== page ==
Jan Jarboe Russell runs an article in MYSA.com on the mother of “los cuates” (Julian and Joaquin Castro) Rosie Castro. Of course, Joaquin is a State Representative and Julian is now the Mayor of San Antonio. Like many politicos, the brothers have a story, and the foundation of their story is their mom.
I met Rosie a few years ago at the Texas Democratic Convention in Houston. When she found out I was from Crystal City, TX, the conversation turned into memory lane as we traveled through the “Raza Unida days.”
Over her lifetime, Rosie has taken much mean-spirited, gratuitous criticism. In her 20s, she was the chair of the Bexar County Raza Unida Party, a third party inspired by the national civil rights movement of the 1960s. Some business leaders who would be ecstatic if their sons or daughters were doing as well as Rosie’s, privately dismissed Rosie as a radical or worse.
I see her as a heroine, not a radical. After all, she’s well-educated (with a bachelor’s and a master’s degree). She managed to support herself, her two boys and her mother, Victoria, who lived with her until her death. Today she works at Palo Alto College.
It’s not radical to embody the principles of community service and education; those are Rosie’s principles.
In the late 1960s and early 1970, the majority of citizens in San Antonio — that is, Mexican Americans — had very little access to political power.
In 1971, at the age of 23, Rosie ran for City Council on a slate called the Committee for Barrio Betterment. She finished second among four candidates in the primary for Place 3. The winner in that place was the Good Government League’s candidate, Charles Becker, whose family owned Handy Andy grocery stores. At the time, the GGL, an extension of the Anglo business establishment, picked all of the city’s elected leaders.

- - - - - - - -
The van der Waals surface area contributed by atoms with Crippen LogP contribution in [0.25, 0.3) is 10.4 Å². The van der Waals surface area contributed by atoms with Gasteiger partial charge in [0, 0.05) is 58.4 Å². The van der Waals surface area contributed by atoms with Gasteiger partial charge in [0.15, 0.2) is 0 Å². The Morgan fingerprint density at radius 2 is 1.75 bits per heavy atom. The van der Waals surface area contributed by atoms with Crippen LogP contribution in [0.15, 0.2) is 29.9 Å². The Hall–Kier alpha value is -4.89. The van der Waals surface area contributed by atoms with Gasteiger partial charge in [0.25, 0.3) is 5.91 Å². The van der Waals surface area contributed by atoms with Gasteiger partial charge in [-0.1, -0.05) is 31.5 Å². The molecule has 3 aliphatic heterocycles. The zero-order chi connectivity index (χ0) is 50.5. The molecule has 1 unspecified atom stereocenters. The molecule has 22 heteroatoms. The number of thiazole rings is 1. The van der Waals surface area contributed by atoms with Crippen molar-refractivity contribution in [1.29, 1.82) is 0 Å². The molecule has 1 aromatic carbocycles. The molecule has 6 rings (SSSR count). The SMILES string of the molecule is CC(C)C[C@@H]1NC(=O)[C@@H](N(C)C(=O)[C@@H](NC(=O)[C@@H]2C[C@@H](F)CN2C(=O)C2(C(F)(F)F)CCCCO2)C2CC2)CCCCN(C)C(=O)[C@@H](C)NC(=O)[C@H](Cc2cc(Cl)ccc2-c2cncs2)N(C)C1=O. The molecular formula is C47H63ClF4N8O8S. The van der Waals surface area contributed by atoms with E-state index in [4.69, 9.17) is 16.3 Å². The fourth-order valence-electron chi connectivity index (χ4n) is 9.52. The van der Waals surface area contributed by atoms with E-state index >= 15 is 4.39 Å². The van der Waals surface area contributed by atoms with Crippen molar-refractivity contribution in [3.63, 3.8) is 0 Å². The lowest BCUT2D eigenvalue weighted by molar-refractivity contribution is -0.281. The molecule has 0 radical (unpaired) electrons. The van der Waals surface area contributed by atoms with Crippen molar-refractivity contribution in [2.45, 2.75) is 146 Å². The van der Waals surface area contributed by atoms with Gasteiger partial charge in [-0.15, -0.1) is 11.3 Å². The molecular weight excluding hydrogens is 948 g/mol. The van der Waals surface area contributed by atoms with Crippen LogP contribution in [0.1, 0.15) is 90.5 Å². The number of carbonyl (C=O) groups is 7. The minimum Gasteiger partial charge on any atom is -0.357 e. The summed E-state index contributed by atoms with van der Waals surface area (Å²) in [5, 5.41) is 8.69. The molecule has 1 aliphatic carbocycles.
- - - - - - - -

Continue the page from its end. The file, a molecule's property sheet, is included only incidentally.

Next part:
Though none of the candidates on Rosie’s slate won, voter turnout jumped from 33 percent in 1969 to 53 percent in 1971, a level of participation that has not since been repeated.
The election of 1971 was the last time the City Council was composed of all GGL members. The results helped the Mexican American Legal Defense and Educational Fund (MALDEF) convince the U.S. Justice Department that San Antonio’s at-large system of election was illegal and paved the way in 1977 for single-member districts.
Indeed, Rosie helped open the doors for Latino representation, as well as growth in the Latino electorate. And for those in my generation who cherish the memories of the “movimiento” (and some of us still continue it), it is very important that we not only celebrate it, but teach it, and especially, not forget it.
For that reason, it was not a surprise when the first object that Castro hung on the walls of his office at City Hall was a 1971 campaign poster from his mother’s City Council race. It’s a symbol of who brought him to the table and a reminder of what he owes the next generation, including his daughter.
Great story about an awesome woman!